Car park charges and whelk stalls – a councillor comments

From the blog of East Devon Alliance Sidmouth Rural Councillor John Loudoun, who comments:

  • “I attended last evening’s District Council Cabinet meeting to join 23 other Councillors in voicing our opposition to the proposed increases in parching fees at some car parks and changes to the number of publicly available spaces at others.
  • In particular I was concerned about the proposals as they will detrimentally affect the car parks in Sidbury and Temple Street, as well as the Ham East, Ham West, Roxburgh and Mill Street car parks.
  • The meeting ended up in a farce as the Cabinet carried out a Dutch auction when it came to trying to agree by how much it would increase the parking fees. It was no way to run a whelk stall!”

“Last evening the District Council’s Cabinet met to consider a much-trailed report on changes to car parking arrangements and fees across East Devon. Those of us who are not Cabinet members, about 48 of us, are able to attend and make comments on any of the issues under consideration.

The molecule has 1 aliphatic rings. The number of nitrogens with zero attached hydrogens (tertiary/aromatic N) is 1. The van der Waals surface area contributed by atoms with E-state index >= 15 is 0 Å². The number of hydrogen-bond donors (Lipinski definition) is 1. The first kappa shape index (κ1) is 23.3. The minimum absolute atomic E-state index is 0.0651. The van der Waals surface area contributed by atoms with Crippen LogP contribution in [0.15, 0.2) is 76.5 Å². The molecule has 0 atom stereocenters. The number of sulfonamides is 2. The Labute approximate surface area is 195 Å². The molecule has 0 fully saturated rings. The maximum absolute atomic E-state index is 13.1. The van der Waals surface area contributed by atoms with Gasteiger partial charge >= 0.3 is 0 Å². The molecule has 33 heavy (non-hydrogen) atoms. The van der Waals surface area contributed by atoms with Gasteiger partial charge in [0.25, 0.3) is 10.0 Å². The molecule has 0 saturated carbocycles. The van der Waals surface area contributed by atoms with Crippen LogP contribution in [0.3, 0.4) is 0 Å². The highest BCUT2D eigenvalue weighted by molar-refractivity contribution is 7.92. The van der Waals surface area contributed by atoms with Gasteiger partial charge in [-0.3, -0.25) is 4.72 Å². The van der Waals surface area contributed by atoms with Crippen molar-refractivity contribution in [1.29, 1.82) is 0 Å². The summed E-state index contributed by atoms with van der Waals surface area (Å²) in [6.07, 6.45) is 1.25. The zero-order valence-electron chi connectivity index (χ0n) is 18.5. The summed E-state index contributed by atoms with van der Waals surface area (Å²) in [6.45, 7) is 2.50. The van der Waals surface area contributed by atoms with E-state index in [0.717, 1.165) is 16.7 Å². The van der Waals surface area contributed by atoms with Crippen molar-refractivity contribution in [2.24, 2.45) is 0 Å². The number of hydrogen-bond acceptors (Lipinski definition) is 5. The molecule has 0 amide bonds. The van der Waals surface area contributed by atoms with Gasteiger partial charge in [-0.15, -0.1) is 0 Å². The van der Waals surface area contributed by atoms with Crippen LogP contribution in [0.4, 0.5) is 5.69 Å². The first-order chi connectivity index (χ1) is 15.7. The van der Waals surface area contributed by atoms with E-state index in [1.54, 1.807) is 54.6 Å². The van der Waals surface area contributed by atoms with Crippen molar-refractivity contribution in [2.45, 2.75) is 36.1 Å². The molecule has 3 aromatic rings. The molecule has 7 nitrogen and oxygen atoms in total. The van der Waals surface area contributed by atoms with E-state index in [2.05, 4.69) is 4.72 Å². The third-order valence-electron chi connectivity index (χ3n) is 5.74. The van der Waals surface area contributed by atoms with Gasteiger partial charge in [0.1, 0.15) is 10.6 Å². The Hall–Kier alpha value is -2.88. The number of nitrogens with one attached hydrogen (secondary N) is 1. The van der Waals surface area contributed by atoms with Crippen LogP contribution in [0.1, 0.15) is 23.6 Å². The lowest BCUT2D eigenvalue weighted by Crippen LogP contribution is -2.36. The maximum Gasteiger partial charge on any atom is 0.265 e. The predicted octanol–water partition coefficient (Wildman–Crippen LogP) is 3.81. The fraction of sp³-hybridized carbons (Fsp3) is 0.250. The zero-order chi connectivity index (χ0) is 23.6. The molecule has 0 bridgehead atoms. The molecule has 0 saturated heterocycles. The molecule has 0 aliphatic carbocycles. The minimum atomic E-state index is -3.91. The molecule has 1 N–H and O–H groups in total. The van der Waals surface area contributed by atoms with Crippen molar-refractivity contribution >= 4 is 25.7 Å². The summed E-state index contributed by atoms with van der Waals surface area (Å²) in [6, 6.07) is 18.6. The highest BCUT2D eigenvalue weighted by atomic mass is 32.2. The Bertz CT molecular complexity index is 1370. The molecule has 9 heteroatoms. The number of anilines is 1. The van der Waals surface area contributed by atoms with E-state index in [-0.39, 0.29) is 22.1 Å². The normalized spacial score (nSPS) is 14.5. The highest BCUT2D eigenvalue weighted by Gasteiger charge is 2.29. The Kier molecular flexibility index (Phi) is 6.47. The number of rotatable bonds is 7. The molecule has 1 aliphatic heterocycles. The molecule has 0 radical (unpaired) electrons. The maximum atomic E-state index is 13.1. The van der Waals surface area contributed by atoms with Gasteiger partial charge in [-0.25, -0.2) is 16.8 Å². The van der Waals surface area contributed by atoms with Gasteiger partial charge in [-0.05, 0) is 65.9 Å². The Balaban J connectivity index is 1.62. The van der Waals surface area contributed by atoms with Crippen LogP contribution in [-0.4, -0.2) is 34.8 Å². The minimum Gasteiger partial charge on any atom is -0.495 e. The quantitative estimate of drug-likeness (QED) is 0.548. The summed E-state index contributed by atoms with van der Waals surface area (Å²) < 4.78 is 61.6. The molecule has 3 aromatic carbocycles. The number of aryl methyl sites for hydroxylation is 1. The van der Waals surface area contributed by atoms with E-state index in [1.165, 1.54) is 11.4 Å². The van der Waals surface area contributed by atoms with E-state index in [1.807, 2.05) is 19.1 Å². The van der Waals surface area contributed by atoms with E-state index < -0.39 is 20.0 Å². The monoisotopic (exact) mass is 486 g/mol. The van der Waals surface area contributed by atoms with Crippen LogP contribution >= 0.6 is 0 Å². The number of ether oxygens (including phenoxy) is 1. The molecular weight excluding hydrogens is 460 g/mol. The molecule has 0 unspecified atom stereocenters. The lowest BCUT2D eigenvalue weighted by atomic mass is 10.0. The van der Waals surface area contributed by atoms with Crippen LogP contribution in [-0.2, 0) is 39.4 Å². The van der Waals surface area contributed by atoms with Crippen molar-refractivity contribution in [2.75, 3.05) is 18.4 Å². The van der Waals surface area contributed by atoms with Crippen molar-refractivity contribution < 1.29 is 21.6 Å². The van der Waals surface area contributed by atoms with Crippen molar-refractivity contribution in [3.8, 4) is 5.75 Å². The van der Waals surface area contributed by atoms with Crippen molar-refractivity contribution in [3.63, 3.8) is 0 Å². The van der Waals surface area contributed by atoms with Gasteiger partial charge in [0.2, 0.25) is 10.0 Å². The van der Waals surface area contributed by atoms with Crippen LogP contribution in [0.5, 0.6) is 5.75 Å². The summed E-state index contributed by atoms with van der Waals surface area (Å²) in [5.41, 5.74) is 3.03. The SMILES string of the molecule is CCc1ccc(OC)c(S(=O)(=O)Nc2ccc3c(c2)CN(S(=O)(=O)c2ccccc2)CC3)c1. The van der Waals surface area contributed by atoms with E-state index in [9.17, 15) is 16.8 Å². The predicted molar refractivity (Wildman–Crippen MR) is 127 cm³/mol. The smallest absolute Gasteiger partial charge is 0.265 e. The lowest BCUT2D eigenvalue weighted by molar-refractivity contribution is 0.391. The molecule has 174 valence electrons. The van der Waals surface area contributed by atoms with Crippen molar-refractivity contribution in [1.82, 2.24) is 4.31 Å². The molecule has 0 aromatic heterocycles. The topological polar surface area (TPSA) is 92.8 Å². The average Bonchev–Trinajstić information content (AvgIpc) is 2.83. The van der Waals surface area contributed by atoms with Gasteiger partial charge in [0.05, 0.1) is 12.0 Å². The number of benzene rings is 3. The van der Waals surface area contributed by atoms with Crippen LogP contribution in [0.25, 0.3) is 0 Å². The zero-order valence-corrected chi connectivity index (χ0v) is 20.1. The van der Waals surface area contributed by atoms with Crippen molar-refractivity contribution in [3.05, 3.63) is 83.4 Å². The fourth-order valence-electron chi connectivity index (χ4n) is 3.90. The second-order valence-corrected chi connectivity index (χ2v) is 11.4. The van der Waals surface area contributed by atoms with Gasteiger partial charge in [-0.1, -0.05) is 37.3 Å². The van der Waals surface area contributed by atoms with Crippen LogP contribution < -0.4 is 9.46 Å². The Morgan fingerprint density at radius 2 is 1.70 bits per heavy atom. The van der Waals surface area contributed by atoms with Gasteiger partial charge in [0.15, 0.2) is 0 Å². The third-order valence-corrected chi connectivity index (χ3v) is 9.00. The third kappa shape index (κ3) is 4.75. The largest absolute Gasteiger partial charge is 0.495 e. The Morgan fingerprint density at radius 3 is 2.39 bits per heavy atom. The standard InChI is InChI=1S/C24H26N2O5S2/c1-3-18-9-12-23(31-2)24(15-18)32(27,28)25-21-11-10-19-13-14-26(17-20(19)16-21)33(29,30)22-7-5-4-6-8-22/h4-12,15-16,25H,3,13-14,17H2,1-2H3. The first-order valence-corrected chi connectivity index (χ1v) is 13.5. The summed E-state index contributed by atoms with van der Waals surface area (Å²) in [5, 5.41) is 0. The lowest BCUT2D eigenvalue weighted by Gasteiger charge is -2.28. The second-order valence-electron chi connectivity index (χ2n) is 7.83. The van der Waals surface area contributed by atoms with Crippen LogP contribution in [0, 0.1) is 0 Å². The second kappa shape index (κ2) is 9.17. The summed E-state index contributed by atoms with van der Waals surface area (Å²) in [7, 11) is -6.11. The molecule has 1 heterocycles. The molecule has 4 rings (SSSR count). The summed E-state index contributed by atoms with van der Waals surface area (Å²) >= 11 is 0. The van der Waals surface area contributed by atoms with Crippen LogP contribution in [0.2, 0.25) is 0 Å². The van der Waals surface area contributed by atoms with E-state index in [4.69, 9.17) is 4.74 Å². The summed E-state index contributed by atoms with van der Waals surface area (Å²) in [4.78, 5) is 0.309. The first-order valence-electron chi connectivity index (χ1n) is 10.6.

In total 24 non-Cabinet District Councillors spoke on this issue. Because there were so many of us wanting to speak, we were restricted to only two minutes to say what we wanted to.

Before any of us spoke we heard from two members of the public, one of who was James McClean who owns Sidmouth Pets in Temple street who made an impassioned set of arguments as to why the Temple Street car park should not be changed from a free car park to a pay and display one. James is collecting signatures, so please pop in and sign his petition.

I spoke out against the proposal to increase the price of parking in Sidmouth’s Ham East, Ham West, Roxburgh and Mill Street car parks. The proposal is to encourage drivers to use the Manor Road car park instead as it will remain at the current fee.

Not only might an increase, of, as proposed 50% mean that less people use our car parks, but this could lead to less people shopping in Sidmouth. Sidmouth and its traders don’t need this as the shops across Sidmouth and other local high streets are struggling.

It could also mean that drivers might decide to use the private car park opposite the Bedford Hotel as its closer to the town centre than the Manor Road car park is.